Fog of War: The Second World War and the Civil Rights Movement

Fog of War: The Second World War and the Civil Rights Movement

Fog of War: The Second World War and the Civil Rights Movement

Fog of War: The Second World War and the Civil Rights Movement

Synopsis

It is well known that World War II gave rise to human rights rhetoric, discredited a racist regime abroad, and provided new opportunities for African Americans to fight, work, and demand equality at home. It would be all too easy to assume that the war was a key stepping stone to the modern civil rights movement. But Fog of Warshows that in reality the momentum for civil rights was not so clear cut, with activists facing setbacks as well as successes and their opponents finding ways to establish more rigid defenses for segregation. While the war set the scene for a mass movement, it also narrowed some of the options for black activists. This collection is a timely reconsideration of the intersection between two of the dominant events of twentieth-century American history, the upheaval wrought by the Second World War and the social revolution brought about by the African American struggle for equality.

Excerpt

The Second World War remade the world and transformed much of American society. But what of its impact on the struggle for racial equality—and in turn, what does that tell us about the connection between war and rights, the nature of African American protest, and the origins of the civil rights movement?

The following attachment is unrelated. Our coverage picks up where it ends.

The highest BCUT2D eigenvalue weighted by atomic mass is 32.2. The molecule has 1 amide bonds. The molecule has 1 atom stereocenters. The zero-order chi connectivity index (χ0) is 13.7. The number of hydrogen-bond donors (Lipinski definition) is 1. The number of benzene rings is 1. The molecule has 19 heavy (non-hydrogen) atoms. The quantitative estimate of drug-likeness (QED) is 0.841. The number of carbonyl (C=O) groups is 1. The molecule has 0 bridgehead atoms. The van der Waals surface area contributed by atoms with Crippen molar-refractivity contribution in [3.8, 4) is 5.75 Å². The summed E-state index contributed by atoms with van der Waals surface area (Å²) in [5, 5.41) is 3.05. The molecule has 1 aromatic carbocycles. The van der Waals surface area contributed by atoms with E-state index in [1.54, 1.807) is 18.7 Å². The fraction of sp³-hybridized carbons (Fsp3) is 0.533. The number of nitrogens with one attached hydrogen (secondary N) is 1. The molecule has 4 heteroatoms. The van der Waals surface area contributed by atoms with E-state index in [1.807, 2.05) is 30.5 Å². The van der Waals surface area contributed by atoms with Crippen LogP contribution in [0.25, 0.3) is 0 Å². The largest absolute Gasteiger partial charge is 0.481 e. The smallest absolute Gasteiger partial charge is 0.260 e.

Because of the thoroughly revolutionary character of the war, and the fact that civil rights protests came to such prominence barely a decade after the Allies’ victory, some scholars have assumed that the war must have been the transformational moment in the long struggle for black equality—the moment when the structures of Jim Crow began to crack and crumble and a nascent civil rights movement started to take shape. On the face of it, there is plenty of evidence to support this interpretation. On the international stage, of course, Adolf Hitler gave racism a bad name, while American policymakers discovered that domestic racial discrimination could harm their diplomatic overtures to non-white nations, as black leaders connected the Allies’ war against fascism to their own fight against colonialism. In the United States, the black press championed a “Double V” campaign, demanding a victory for democracy at home as well as abroad; the largest black protest organization of the era, the National Association for the Advancement of Colored People (NAACP), saw its membership grow eightfold; and a new civil rights organization, the Committee (later the Congress) of Racial Equality (CORE), employed nonviolent direct action protests that would become the hallmark of the civil rights movement. In national politics, labor leader A. Philip Randolph used his March on Washington Movement to secure a presidential order against racial discrimination in the defense industries and the creation of a Fair Employment Practices Committee (FEPC), which together represented the most meaningful federal intervention in the realm of black civil rights since Reconstruction. In the courts, the NAACP won key victories, notably the landmark 1944 Supreme Court ruling against the whites-only political primary, Smith v. Allwright, that heralded a . . .

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